NEW YORK (Reuters) - Twitter Inc TWTR.N will ban political advertising on its platform next month, the company's chief executive said on Wednesday, a move that won praise from Democrats and scorn from Donald Trump's presidential campaign.
"We've made the decision to stop all political advertising on Twitter globally," said Twitter CEO Jack Dorsey in a statement here. "We believe political message reach should be earned, not bought."
Analysts do not expect the ban, which takes effect on Nov. 22, to significantly reduce Twitter’s business. Its shares fell 1.9% in after-hours trading.
Social media companies, including Twitter rival Facebook Inc FB.O face growing pressure to stop carrying ads that spread false information that could steer elections.
Facebook CEO Mark Zuckerberg opened his earnings conference call on Wednesday by defending the company’s policy to run ads from politicians containing false or misleading claims, saying that Facebook did not want to stifle political speech.
The company confirmed to Reuters on Monday that some employees had criticized its policy in an internal letter. Zuckerberg estimated ads from politicians would account for under 0.5% of Facebook’s revenue next year.
“I expect that this is going to be a very tough year,” he said, adding that controversies over political content could lead to investigations. Facebook reported its third straight rise in quarterly sales growth on Wednesday, beating analysts’ average estimate.
Facebook has pledged efforts to deal with misinformation after Russian propaganda on the platform was seen to affect the outcome of the 2016 U.S. presidential election, which was won by Trump, a Republican.
But the social media giant made a decision to not fact-check ads run by politicians, drawing ire from Democratic candidates running in the 2020 presidential election such as former Vice President Joe Biden and Senator Elizabeth Warren.
“We appreciate that Twitter recognizes that they should not permit disproven smears, like those from the Trump campaign, to appear in advertisements on their platform,” said Bill Russo, deputy communications director for the Biden campaign, in an emailed statement.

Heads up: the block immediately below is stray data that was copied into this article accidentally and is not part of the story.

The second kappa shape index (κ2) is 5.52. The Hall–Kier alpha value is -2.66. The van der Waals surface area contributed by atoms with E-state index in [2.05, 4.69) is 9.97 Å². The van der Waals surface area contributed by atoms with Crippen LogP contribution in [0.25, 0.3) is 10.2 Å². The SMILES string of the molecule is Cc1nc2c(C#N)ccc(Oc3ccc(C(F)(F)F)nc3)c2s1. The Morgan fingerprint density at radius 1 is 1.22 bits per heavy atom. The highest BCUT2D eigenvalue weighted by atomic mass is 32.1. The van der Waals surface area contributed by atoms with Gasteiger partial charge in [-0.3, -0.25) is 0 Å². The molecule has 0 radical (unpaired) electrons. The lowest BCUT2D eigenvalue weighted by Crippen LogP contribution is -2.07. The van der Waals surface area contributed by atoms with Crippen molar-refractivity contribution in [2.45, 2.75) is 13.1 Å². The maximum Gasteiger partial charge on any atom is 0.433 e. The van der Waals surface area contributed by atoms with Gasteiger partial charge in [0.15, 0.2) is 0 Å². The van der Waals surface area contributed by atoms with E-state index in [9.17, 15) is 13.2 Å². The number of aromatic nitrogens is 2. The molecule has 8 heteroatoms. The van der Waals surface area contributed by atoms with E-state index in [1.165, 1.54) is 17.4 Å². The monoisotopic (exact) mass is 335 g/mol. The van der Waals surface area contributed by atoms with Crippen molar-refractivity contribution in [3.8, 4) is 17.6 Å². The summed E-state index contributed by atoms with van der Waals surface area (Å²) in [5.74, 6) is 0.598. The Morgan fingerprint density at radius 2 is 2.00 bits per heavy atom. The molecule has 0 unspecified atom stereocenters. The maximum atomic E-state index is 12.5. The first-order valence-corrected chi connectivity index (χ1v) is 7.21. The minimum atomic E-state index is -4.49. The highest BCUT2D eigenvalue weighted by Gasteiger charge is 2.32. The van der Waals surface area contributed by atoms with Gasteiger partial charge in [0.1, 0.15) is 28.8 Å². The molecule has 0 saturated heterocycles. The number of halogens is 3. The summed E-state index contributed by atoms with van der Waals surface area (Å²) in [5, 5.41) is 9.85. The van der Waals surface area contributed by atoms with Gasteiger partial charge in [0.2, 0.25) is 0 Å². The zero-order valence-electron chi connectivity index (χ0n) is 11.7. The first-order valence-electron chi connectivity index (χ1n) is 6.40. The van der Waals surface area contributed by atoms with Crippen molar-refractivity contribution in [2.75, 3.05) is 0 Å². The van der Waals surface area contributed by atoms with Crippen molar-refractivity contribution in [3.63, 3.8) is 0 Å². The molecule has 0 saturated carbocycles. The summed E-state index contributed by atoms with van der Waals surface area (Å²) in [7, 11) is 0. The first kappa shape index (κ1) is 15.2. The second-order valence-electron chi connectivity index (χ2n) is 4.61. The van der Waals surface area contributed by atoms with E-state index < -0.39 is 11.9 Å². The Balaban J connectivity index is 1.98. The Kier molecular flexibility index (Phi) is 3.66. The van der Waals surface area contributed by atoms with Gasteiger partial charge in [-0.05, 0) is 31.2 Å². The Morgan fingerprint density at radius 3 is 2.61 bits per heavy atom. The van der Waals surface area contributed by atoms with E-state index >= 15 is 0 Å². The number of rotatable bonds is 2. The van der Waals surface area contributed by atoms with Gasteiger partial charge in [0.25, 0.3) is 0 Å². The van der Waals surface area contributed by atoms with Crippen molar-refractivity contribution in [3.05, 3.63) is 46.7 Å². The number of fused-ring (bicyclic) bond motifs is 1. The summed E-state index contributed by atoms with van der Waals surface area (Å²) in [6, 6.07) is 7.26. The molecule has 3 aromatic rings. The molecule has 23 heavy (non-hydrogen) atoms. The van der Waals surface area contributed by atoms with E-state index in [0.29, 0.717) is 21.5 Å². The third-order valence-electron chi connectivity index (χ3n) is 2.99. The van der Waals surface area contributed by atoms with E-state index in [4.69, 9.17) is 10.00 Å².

Biden has faced attacks from Trump, offered without evidence, about the foreign business dealings of his son Hunter.
“It would be unfortunate to suggest that the only option available to social media companies to do so is the full withdrawal of political advertising, but when faced with a choice between ad dollars and the integrity of our democracy, it is encouraging that, for once, revenue did not win out,” said Russo.
Brad Parscale, who is running Trump’s re-election campaign, described Twitter’s move as an “attempt to silence conservatives” and “a very dumb decision” for the company’s shareholders.
“Will Twitter also be stopping ads from biased liberal media outlets who will now run unchecked as they buy obvious political content meant to attack Republicans,” Parscale said in a statement. “This is yet another attempt to silence conservatives, since Twitter knows President Trump has the most sophisticated online program ever known.”
A Twitter spokesman did not immediately respond to a request for comment.
Dorsey wrote on Twitter that paying for ads forces “targeted political messages on people” with a power that “brings significant risks to politics, where it can be used to influence votes to affect the lives of millions.”
He added that it was not credible for Twitter to say it was trying to stop the spread of misleading information “buuut if someone pays us to target and force people to see their political ad...well...they can say whatever they want!”
David Herrmann, president of Hermann Digital LLC, a Los Angeles-based independent media buyer who works with direct-to-consumer brands, said he disagreed with the notion of banning political ads on any network, including Twitter.
“Banning political ads doesn’t hurt presidential campaigns, it hurts local politics that are dependent on reach from paid” ads, he tweeted.
Reporting by Trevor Hunnicutt; Additional reporting by Sheila Dang and Amal S in Bengaluru; Editing by Maju Samuel, Richard Chang and Nick Tattersall
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